So now, it’s time to wait and see when I’ve been scheduled to take the next step in the process. In the meantime, I’ll read a bit of “Australian Citizenship: Our Common Bond” while avoiding offers of food from anyone who believes that eating Vegemite should be a part of the citizenship test!

Have you ever been faced with a citizenship decision? What did you do?

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3 Responses to Australian Citizenship: Why I Applied

  1. Heather June 25, 2012 at 9:25 am Reply

    I’m so happy for you 🙂 Can’t wait to hear how things progress because 1) I’m so glad to see you pursuing a dream and 2) Gavin and I will be there in several years and it’s nice to see someone else experiencing something similar 🙂

    • Kristin June 25, 2012 at 10:52 pm Reply

      Thanks Heather! Hopefully I’ll be able to give you some good news soon…and I hope that you and Gavin are able to get through all of your visa and citizenship applications with no issues. My mother’s actually going to be applying for American citizenship soon so I’ll let you know how long that takes too 🙂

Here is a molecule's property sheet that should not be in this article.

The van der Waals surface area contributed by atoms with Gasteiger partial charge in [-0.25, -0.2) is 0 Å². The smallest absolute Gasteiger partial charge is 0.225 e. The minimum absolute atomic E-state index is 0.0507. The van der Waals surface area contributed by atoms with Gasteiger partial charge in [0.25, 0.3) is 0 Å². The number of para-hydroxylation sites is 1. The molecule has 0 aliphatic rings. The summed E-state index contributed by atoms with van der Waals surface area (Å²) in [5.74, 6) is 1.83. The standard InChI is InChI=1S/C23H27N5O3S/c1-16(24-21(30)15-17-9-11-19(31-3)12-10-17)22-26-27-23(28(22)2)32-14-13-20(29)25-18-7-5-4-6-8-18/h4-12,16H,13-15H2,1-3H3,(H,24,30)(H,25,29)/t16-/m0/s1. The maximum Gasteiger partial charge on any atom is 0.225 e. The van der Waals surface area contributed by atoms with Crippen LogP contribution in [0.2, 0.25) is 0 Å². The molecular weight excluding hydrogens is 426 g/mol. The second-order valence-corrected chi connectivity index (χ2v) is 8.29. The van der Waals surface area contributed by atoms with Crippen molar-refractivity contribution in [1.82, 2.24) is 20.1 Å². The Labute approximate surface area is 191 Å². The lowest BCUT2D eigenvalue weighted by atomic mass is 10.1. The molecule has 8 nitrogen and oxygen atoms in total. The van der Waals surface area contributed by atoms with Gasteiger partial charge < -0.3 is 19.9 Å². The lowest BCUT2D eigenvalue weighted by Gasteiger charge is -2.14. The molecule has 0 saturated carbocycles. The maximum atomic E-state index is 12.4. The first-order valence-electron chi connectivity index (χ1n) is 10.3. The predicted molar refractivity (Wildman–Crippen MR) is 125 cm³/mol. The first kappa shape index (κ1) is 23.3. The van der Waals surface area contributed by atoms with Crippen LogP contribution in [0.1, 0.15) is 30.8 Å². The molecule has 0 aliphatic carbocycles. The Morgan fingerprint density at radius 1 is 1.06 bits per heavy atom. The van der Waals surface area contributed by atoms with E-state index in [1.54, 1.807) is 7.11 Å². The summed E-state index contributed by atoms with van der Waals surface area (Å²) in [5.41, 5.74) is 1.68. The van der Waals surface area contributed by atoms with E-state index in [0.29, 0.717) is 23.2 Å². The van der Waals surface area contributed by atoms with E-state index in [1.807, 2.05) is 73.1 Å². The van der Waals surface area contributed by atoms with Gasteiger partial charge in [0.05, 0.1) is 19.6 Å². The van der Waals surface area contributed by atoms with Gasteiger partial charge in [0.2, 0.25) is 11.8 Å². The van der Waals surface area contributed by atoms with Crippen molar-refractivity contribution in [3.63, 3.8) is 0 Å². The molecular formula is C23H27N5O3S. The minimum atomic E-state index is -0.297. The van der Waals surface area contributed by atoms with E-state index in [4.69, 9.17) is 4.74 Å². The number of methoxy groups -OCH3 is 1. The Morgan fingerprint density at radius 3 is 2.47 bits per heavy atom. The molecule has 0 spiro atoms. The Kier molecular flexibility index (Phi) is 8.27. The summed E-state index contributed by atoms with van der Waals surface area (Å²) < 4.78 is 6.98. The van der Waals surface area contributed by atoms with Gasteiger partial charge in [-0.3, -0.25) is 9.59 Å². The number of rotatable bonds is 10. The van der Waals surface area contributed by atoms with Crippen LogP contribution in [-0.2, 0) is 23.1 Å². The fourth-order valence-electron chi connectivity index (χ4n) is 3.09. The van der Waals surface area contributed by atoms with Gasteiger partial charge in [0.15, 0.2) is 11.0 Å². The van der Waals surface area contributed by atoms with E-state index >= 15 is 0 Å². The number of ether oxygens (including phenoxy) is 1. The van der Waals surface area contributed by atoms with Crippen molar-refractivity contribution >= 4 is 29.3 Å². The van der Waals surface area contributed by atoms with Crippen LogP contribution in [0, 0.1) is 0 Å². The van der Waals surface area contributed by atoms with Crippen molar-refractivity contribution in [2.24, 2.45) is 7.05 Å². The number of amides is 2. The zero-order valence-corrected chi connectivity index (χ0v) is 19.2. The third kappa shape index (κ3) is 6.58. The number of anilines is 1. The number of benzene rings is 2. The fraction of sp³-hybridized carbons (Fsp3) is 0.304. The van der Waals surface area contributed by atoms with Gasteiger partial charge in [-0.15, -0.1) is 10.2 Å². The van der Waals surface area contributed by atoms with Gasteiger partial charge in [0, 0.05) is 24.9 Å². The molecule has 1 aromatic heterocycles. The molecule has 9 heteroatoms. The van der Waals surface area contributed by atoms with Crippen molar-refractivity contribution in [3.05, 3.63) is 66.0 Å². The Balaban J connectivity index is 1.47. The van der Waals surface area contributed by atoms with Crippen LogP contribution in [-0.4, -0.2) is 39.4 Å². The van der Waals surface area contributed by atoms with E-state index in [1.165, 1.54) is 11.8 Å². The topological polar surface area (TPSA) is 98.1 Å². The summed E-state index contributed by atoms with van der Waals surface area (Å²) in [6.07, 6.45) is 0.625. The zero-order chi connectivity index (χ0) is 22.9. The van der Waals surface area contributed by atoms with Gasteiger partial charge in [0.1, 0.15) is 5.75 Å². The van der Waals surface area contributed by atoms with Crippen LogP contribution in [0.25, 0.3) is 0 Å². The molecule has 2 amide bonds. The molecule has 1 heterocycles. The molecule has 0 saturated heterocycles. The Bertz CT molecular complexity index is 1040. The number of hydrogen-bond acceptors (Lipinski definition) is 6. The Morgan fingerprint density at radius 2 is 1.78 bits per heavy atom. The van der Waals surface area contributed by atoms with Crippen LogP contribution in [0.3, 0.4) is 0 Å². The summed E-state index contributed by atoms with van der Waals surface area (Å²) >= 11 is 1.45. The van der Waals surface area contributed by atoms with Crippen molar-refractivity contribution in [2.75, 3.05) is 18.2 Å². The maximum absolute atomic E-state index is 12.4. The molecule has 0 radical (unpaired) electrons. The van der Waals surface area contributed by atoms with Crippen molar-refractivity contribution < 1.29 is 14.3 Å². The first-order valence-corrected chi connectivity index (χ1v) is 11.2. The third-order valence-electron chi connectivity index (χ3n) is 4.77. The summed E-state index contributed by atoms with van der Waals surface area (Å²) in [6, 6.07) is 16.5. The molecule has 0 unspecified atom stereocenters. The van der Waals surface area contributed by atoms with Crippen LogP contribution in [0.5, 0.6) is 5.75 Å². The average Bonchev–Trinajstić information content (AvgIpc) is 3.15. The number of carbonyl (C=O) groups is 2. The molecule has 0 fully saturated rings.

2. Catherine @ The Spring July 2, 2012 at 1:01 pm Reply

    Hello Kristin,

    It was great meeting you at the Blogopolis drinks on Saturday evening! I’m going through the process of becoming permanent here in Australia too, and while I agree that I’d never want to give up my Canadian citizenship, not having to worry about visas changing or having my employers constantly wanting to reconfirm my legal status will be so refreshing! Australia is a country I can be proud to call home… although to be honest, I wish someone else would organise the paperwork!

    Looking forward to keeping in touch!

    x Catherine @ The Spring